Integrate: ## \int \cos^m(x)\sin^n(x)~dx ##

  • Thread starter Fatima Hasan
  • Start date
  • Tags
    Integration
In summary: If the m-2 exponent is the correct one (as the formula implies), then the integral is much easier to solve.
  • #1
Fatima Hasan
319
14

Homework Statement


Derive that:
png.png

Correction (from a later post)
The integral on the left side should be ##\int \cos^m(x)\sin^n(x)~dx##

Homework Equations


-

The Attempt at a Solution


Anyone can help me on how to start?

## u = cos^m x ##

## du = m cos^{m-1} x ##

## dv = sin^n x dx ##

## v = \frac{sin^{n+1} x}{n} ##
 

Attachments

  • png.png
    png.png
    5.6 KB · Views: 641
Last edited by a moderator:
Physics news on Phys.org
  • #2
Hi,
##du = m \cos^{m-1} x## can not be correct; the left hand side is a differential and the right hand side is not. Also, it is clearly wrong for ##m = 1## ...
 
  • #3
BvU said:
Hi,
##du = m \cos^{m-1} x## can not be correct; the left hand side is a differential and the right hand side is not. Also, it is clearly wrong for ##m = 1## ...
How to derive ## u = cos^{m} \,\,\, x ## ?
 
Last edited:
  • #4
You use the chain rule :wink:
 
  • #5
BvU said:
You use the chain rule :wink:
Pediatric_Surgery.png
 

Attachments

  • Pediatric_Surgery.png
    Pediatric_Surgery.png
    12.7 KB · Views: 253
  • Like
Likes BvU
  • #6
Now that we have settled that: is there a typo in the problem statement ? On the left I see no variable ##n## !?
 
  • #7
BvU said:
Now that we have settled that: is there a typo in the problem statement ? On the left I see no variable ##n## !?
yeah , it should be ∫cosmx sinndx
 
  • #8
png.png
 

Attachments

  • png.png
    png.png
    3.4 KB · Views: 227
  • #9
Doesn't look like the expression in post #1 yet, does it ?
What could be the trick to get e.g. ##m+n## in the denominator ?
 
  • #10
How can I ?
 
  • #11
Fatima Hasan said:
How can I ?

You cannot. Your are being asked to show something that is false. If you let ##L## be your (corrected) left-hand-side and ##R## the right-hand-side, then trying out some small integer values of ##m## and ##n## will show that the result is wrong. For example:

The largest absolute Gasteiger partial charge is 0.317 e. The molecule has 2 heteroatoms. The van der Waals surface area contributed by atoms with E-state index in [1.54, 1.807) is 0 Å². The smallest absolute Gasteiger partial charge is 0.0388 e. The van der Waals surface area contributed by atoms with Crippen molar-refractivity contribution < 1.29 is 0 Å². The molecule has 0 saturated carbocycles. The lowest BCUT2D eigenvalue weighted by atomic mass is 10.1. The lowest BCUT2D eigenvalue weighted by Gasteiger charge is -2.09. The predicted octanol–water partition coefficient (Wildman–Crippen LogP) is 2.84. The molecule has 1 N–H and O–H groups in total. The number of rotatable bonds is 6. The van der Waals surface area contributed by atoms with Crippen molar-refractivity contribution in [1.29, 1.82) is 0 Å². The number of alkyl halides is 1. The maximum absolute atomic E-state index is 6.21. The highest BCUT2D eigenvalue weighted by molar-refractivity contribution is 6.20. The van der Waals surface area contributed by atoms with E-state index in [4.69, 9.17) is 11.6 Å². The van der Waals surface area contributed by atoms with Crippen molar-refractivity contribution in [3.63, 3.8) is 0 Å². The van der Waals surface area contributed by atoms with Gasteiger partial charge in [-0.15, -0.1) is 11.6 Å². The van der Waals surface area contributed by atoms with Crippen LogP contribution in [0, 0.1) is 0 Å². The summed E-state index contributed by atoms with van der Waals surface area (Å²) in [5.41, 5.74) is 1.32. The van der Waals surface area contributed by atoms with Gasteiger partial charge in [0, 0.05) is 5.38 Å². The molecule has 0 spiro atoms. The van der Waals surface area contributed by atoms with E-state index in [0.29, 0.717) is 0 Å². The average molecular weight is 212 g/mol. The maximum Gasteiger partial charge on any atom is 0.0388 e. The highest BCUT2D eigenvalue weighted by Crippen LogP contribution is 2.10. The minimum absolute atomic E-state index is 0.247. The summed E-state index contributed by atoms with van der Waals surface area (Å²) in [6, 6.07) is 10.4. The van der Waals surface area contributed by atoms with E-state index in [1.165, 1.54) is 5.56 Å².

$$\begin{array}{cl}
m=2,n=2: & L = -\frac{1}{4} \cos(x)^3 \sin(x)+ \frac{1}{8} \cos(x) \sin(x)+ \frac{1}{8} x&\\
& R = \frac{1}{4} \cos(x) \sin(x)^3- \frac{1}{8} \cos(x) \sin(x)+\frac{1}{8} x \\
m=5,n=3: & L = - \frac{1}{8} \cos(x)^6 \sin(x)^2- \frac{1}{24} \cos(x)^6 \\
&R = \frac{1}{8} \cos(x)^4 \sin(x)^4-\frac{1}{10} \cos(x)^3 \sin(x)^2- \frac{1}{15} \cos(x)^3
\end{array}
$$

You can check these using a computer algebra system; I used Maple, but you can do it (at no cost) using Wolfram Alpha, for example.
 
Last edited:
  • #12
Checking some online tables of trig integrals, I found this one that is nearly the same as that in the OP:

$$\int \cos^m(x)\sin^n(x)dx = \frac{\cos^{m-1}(x)\sin^{n+1}(x)}{m + n} + \frac{m - 1}{m + n}\int \cos^{m-2}(x)\sin^n(x)dx$$
The main difference between this integral formula and the one in post #1 is the exponent on the cosine factor in the last integral.
In post 1, the exponent is m - n. In the formulat just above, the exponent is m - 2. As @Ray Vickson points out, the integral as posted isn't correct, so it's very likely that the m-n exponent is a typo.
 

Related to Integrate: ## \int \cos^m(x)\sin^n(x)~dx ##

1. What does the notation ## \int \cos^m(x)\sin^n(x)~dx ## mean?

The notation ## \int \cos^m(x)\sin^n(x)~dx ## represents the integral of the product of ## \cos^m(x) ## and ## \sin^n(x) ## with respect to the variable ## x ##. In other words, it is the area under the curve of the function ## \cos^m(x)\sin^n(x) ##.

2. How do you solve the integral ## \int \cos^m(x)\sin^n(x)~dx ##?

The solution to this integral depends on the values of ## m ## and ## n ##. For certain combinations of even and odd values, the integral can be solved using trigonometric identities. For other combinations, it may require the use of substitution or integration by parts.

3. Can the integral ## \int \cos^m(x)\sin^n(x)~dx ## be evaluated using a calculator?

No, most calculators do not have the capability to solve integrals with trigonometric functions. This type of integral requires knowledge of integration techniques and cannot be solved solely with a calculator.

4. What is the purpose of integrating ## \cos^m(x)\sin^n(x)~dx ##?

Integrating ## \cos^m(x)\sin^n(x)~dx ## allows us to find the area under the curve of the given function, which can be useful in various applications such as physics, engineering, and economics. It also helps us understand the behavior of the function and its relationship with its variables.

5. Are there any special cases of the integral ## \int \cos^m(x)\sin^n(x)~dx ##?

Yes, there are a few special cases of this integral. When either ## m ## or ## n ## is equal to zero, the integral reduces to a simple form. Additionally, when both ## m ## and ## n ## are odd, the integral can be solved using the double angle formula for cosine. These special cases can make solving the integral easier and faster.

Similar threads

  • Calculus and Beyond Homework Help
Replies
3
Views
494
  • Calculus and Beyond Homework Help
Replies
15
Views
909
  • Calculus and Beyond Homework Help
Replies
1
Views
396
  • Calculus and Beyond Homework Help
Replies
11
Views
801
  • Calculus and Beyond Homework Help
Replies
1
Views
612
  • Calculus and Beyond Homework Help
Replies
7
Views
885
  • Calculus and Beyond Homework Help
Replies
22
Views
1K
  • Calculus and Beyond Homework Help
Replies
3
Views
731
  • Calculus and Beyond Homework Help
Replies
27
Views
3K
  • Calculus and Beyond Homework Help
Replies
2
Views
947
Back
Top